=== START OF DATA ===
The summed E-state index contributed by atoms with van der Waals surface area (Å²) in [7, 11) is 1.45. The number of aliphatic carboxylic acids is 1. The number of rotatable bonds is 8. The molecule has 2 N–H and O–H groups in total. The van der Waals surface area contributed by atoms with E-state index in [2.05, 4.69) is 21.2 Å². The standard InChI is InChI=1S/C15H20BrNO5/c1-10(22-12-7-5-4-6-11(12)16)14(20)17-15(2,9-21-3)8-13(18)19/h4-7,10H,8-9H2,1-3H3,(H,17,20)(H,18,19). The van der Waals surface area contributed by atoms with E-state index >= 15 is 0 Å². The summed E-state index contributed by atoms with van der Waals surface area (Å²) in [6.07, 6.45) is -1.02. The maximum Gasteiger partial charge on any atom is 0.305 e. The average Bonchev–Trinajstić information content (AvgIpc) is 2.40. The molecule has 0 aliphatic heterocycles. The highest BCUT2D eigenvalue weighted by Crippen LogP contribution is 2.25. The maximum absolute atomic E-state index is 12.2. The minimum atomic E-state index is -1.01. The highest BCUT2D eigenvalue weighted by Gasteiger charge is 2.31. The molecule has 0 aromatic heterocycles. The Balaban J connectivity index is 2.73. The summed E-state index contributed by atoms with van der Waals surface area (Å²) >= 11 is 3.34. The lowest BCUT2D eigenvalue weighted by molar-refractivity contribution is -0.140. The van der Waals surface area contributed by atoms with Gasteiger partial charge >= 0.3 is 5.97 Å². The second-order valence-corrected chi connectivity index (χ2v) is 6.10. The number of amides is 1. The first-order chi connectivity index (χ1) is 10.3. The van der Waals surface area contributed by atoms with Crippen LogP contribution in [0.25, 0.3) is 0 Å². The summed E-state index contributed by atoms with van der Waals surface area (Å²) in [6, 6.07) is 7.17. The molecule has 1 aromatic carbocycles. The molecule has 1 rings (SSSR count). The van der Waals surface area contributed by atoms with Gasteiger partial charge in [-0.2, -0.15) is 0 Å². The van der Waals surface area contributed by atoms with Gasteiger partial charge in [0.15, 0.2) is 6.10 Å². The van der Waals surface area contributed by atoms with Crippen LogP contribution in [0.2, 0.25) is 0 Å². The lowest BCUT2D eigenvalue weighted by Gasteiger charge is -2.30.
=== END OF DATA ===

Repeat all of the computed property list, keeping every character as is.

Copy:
The summed E-state index contributed by atoms with van der Waals surface area (Å²) in [7, 11) is 1.45. The number of aliphatic carboxylic acids is 1. The number of rotatable bonds is 8. The molecule has 2 N–H and O–H groups in total. The van der Waals surface area contributed by atoms with E-state index in [2.05, 4.69) is 21.2 Å². The standard InChI is InChI=1S/C15H20BrNO5/c1-10(22-12-7-5-4-6-11(12)16)14(20)17-15(2,9-21-3)8-13(18)19/h4-7,10H,8-9H2,1-3H3,(H,17,20)(H,18,19). The van der Waals surface area contributed by atoms with E-state index >= 15 is 0 Å². The summed E-state index contributed by atoms with van der Waals surface area (Å²) in [6.07, 6.45) is -1.02. The maximum Gasteiger partial charge on any atom is 0.305 e. The average Bonchev–Trinajstić information content (AvgIpc) is 2.40. The molecule has 0 aliphatic heterocycles. The highest BCUT2D eigenvalue weighted by Crippen LogP contribution is 2.25. The maximum absolute atomic E-state index is 12.2. The minimum atomic E-state index is -1.01. The highest BCUT2D eigenvalue weighted by Gasteiger charge is 2.31. The molecule has 0 aromatic heterocycles. The Balaban J connectivity index is 2.73. The summed E-state index contributed by atoms with van der Waals surface area (Å²) >= 11 is 3.34. The lowest BCUT2D eigenvalue weighted by molar-refractivity contribution is -0.140. The van der Waals surface area contributed by atoms with Gasteiger partial charge >= 0.3 is 5.97 Å². The second-order valence-corrected chi connectivity index (χ2v) is 6.10. The number of amides is 1. The first-order chi connectivity index (χ1) is 10.3. The van der Waals surface area contributed by atoms with Crippen LogP contribution in [0.25, 0.3) is 0 Å². The summed E-state index contributed by atoms with van der Waals surface area (Å²) in [6, 6.07) is 7.17. The molecule has 1 aromatic carbocycles. The molecule has 1 rings (SSSR count). The van der Waals surface area contributed by atoms with Gasteiger partial charge in [-0.2, -0.15) is 0 Å². The van der Waals surface area contributed by atoms with Gasteiger partial charge in [0.15, 0.2) is 6.10 Å². The van der Waals surface area contributed by atoms with Crippen LogP contribution in [0.2, 0.25) is 0 Å². The lowest BCUT2D eigenvalue weighted by Gasteiger charge is -2.30.